Building Your Own Portable 3D Camera


[Steven] needed to come up with a project for the Computer Vision course he was taking, so he decided to try building a portable 3D camera. His goal was to build a Kinect-like 3D scanner, though his solution is better suited for very detailed still scenes, while the Kinect performs shallow, less detailed scans of dynamic scenes.

The device uses a TI DLP Pico projector for displaying the structured light patterns, while a cheap VGA camera is tasked with taking snapshots of the scene he is capturing. The data is fed into a Beagleboard, where OpenCV is used to create point clouds of the objects he is scanning. That data is then handed off to Meshlab, where the point clouds can be combined and tweaked to create the final 3D image.

As [Steven] points out, the resultant images are pretty impressive considering his rig is completely portable and that it only uses an HVGA projector with a VGA camera. He says that someone using higher resolution equipment would certainly be able to generate fantastically detailed 3D images with ease.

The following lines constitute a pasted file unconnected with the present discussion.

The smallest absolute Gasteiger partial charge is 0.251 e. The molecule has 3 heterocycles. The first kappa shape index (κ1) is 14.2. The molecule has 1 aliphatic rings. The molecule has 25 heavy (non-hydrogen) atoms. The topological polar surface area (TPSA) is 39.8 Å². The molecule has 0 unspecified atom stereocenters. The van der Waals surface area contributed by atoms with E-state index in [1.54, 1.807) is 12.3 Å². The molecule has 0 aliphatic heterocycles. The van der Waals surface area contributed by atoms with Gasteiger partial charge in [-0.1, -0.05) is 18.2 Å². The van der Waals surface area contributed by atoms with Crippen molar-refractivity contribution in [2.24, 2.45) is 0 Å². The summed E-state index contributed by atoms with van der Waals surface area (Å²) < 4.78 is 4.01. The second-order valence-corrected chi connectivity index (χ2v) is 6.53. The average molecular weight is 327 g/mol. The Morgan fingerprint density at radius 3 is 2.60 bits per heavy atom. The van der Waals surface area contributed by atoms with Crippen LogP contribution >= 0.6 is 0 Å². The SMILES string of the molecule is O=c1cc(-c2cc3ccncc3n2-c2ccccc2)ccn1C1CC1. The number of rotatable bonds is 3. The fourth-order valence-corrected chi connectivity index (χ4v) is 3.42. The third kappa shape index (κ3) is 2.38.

Be sure to check out his page for more details on the project, as well as links to the code he uses to put these images together.

12 thoughts on “Building Your Own Portable 3D Camera

  1. When I read 3D camera I went meh. Looking closer at the project I agree with Joe, this is a 3D scanner. This should be an interesting read. I look forward to following Stevens work on this project.

      1. There was an arduino project I saw a while back that did 3d scanning with just a web cam and 4 white LEDs. The LEDs were placed at random locations and the object was lit up with them (in a dark chamber) and a picture was snapped. And from there, software spent about 10 minutes figuring out what the 3d mesh was supposed to be.

        I think I like the pencil projector idea better though. I’m thinking rotating platform holding the object to be scanned combined with a stationary bright white led, and a stationary pencil (or string or “obstacle” of some kind…) and a webcam. Alternately, the string could move left to right and the platform be stationary (or neither need be stationary, as you may be able to scan in greater detail that way and still get a full 360 degrees.)

  2. Dear Boris

    Don’t listen to the negative talk, your work is fantastic. You beat caltech :)

    I need to talk to you about my project, I have a UAV (a copter) already working I Would like to add beagleboard to it, could you contact me please.

    I would like to Neural Network control software to my UAVs

    I could not find your email


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